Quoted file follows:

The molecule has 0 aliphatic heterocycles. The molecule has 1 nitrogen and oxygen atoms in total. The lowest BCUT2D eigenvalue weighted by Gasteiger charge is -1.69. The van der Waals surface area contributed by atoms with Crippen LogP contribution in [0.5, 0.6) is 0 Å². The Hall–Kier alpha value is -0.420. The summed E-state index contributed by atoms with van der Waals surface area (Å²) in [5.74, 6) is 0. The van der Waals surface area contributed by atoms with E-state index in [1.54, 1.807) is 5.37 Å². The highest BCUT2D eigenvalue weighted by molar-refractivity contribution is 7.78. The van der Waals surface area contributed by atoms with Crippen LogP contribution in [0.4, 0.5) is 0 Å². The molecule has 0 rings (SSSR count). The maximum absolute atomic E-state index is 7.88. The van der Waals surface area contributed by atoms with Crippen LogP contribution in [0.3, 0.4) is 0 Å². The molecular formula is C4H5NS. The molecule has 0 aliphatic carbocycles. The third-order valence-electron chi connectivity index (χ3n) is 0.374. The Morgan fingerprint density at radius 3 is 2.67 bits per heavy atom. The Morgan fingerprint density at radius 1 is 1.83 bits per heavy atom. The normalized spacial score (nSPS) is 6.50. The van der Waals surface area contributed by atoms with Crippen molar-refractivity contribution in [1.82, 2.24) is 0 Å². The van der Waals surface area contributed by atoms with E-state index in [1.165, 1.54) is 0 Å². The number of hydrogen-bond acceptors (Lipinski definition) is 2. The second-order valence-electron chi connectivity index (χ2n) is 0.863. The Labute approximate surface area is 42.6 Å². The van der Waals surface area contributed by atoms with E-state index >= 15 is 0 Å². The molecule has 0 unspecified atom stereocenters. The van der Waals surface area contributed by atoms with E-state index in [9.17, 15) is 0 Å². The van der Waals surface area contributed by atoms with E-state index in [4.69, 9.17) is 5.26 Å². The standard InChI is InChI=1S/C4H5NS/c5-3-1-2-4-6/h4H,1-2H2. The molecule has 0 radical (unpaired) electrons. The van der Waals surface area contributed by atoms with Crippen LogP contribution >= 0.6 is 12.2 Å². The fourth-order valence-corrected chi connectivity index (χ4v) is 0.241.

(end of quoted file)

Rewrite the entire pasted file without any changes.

The molecule has 0 aliphatic heterocycles. The molecule has 1 nitrogen and oxygen atoms in total. The lowest BCUT2D eigenvalue weighted by Gasteiger charge is -1.69. The van der Waals surface area contributed by atoms with Crippen LogP contribution in [0.5, 0.6) is 0 Å². The Hall–Kier alpha value is -0.420. The summed E-state index contributed by atoms with van der Waals surface area (Å²) in [5.74, 6) is 0. The van der Waals surface area contributed by atoms with E-state index in [1.54, 1.807) is 5.37 Å². The highest BCUT2D eigenvalue weighted by molar-refractivity contribution is 7.78. The van der Waals surface area contributed by atoms with Crippen LogP contribution in [0.4, 0.5) is 0 Å². The molecule has 0 rings (SSSR count). The maximum absolute atomic E-state index is 7.88. The van der Waals surface area contributed by atoms with Crippen LogP contribution in [0.3, 0.4) is 0 Å². The molecular formula is C4H5NS. The molecule has 0 aliphatic carbocycles. The third-order valence-electron chi connectivity index (χ3n) is 0.374. The Morgan fingerprint density at radius 3 is 2.67 bits per heavy atom. The Morgan fingerprint density at radius 1 is 1.83 bits per heavy atom. The normalized spacial score (nSPS) is 6.50. The van der Waals surface area contributed by atoms with Crippen molar-refractivity contribution in [1.82, 2.24) is 0 Å². The van der Waals surface area contributed by atoms with E-state index in [1.165, 1.54) is 0 Å². The number of hydrogen-bond acceptors (Lipinski definition) is 2. The second-order valence-electron chi connectivity index (χ2n) is 0.863. The Labute approximate surface area is 42.6 Å². The van der Waals surface area contributed by atoms with E-state index >= 15 is 0 Å². The molecule has 0 unspecified atom stereocenters. The van der Waals surface area contributed by atoms with E-state index in [9.17, 15) is 0 Å². The van der Waals surface area contributed by atoms with E-state index in [4.69, 9.17) is 5.26 Å². The standard InChI is InChI=1S/C4H5NS/c5-3-1-2-4-6/h4H,1-2H2. The molecule has 0 radical (unpaired) electrons. The van der Waals surface area contributed by atoms with Crippen LogP contribution >= 0.6 is 12.2 Å². The fourth-order valence-corrected chi connectivity index (χ4v) is 0.241.